Complete elimination of sialorrhea due to neurological problems or chronic conditions may not always be possible. However, treatment measures could reduce excessive drooling. All the treatments for sialorrhea are aimed at minimizing salivary production and thus controlling excessive drooling. Complete removal of glands is not possible since it causes dry mouth, which may result in other problems, including frequent oral infections or ulcers.(1).

However, children with excessive drooling due to acute conditions such as tonsillitis, dental caries, etc., can be completely cured after the resolution of the underlying conditions.

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If drooling happens due to malocclusioniXMisalignment of the teeth. , aligning teeth with orthodontic treatment can also help reduce drooling (9).

Treating Excessive Drooling In Children

Pharmacologic and non-pharmacologic interventions are recommended for managing excessive drooling in children. If the condition is chronic, then medicines with management procedures would be suggested.

The following non-invasive modalities have not been proven to cure, but can reduce the production of saliva in some cases (4).

  • Position training: An appropriate body posture with a good head and trunk control may help to improve drooling and swallowing problems caused by inadequate oral control.
  • Eating and drinking skills training: This training is aimed to achieve good eating and drinking skills, with proper lip closing and tongue movements. These may help reduce salivary secretion.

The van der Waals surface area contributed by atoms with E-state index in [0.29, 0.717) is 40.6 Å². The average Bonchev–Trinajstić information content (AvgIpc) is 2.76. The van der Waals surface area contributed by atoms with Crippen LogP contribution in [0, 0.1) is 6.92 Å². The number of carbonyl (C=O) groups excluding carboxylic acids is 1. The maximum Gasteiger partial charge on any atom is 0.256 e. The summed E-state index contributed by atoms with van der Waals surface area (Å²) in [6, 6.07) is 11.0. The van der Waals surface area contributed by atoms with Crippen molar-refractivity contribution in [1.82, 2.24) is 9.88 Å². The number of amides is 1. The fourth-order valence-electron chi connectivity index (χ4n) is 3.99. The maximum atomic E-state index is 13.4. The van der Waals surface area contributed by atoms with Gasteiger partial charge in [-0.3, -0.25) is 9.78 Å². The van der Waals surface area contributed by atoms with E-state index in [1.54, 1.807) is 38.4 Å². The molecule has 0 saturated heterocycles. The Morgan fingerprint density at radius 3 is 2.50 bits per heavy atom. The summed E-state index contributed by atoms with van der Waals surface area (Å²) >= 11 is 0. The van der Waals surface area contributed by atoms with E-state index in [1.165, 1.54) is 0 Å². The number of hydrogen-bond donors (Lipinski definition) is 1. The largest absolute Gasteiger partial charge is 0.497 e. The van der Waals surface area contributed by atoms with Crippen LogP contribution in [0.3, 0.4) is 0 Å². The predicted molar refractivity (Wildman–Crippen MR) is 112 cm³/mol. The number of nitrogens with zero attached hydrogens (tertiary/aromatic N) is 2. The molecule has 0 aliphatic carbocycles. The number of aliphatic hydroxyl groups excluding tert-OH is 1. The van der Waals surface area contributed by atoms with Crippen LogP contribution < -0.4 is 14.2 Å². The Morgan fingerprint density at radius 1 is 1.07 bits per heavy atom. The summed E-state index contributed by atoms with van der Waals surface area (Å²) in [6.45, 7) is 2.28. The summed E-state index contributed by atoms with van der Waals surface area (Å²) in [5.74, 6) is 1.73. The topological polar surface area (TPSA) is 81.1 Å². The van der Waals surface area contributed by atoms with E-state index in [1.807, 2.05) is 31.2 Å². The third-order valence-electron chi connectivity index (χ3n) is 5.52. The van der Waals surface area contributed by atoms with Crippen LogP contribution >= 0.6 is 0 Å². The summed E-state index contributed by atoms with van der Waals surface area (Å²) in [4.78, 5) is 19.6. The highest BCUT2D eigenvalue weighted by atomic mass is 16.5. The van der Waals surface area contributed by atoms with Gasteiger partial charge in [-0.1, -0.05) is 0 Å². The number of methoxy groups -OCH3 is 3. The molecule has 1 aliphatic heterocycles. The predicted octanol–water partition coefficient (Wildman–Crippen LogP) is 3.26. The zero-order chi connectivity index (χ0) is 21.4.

• Oral facial facilitation techniques: These techniques help to control the motor movements and sensation of the oral muscle and swallowing frequency. The training is usually provided by a speech therapist, using hyper and hypotonic muscles. It may include icing, brushing, vibration, or manipulations such as patting or stroking to improve oral awareness and control.
  • Speech therapy: This could help improve tongue mobility, strength, and swallowing. It may also help achieve lip closure in a few children. Good results are often seen in children who started training early.

    Speech therapy could improve tongue mobility, strength, and swallowing
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  • Behavior therapy: It encourages and teaches children to swallow and wipe excess saliva. It also aims to decrease the sucking of fingers or objects.
  • Oral appliances or prosthetic devices: Devices to achieve lip closure and mandibular stability may help reduce drooling. You may discuss with your child’s healthcare provider about a suitable product.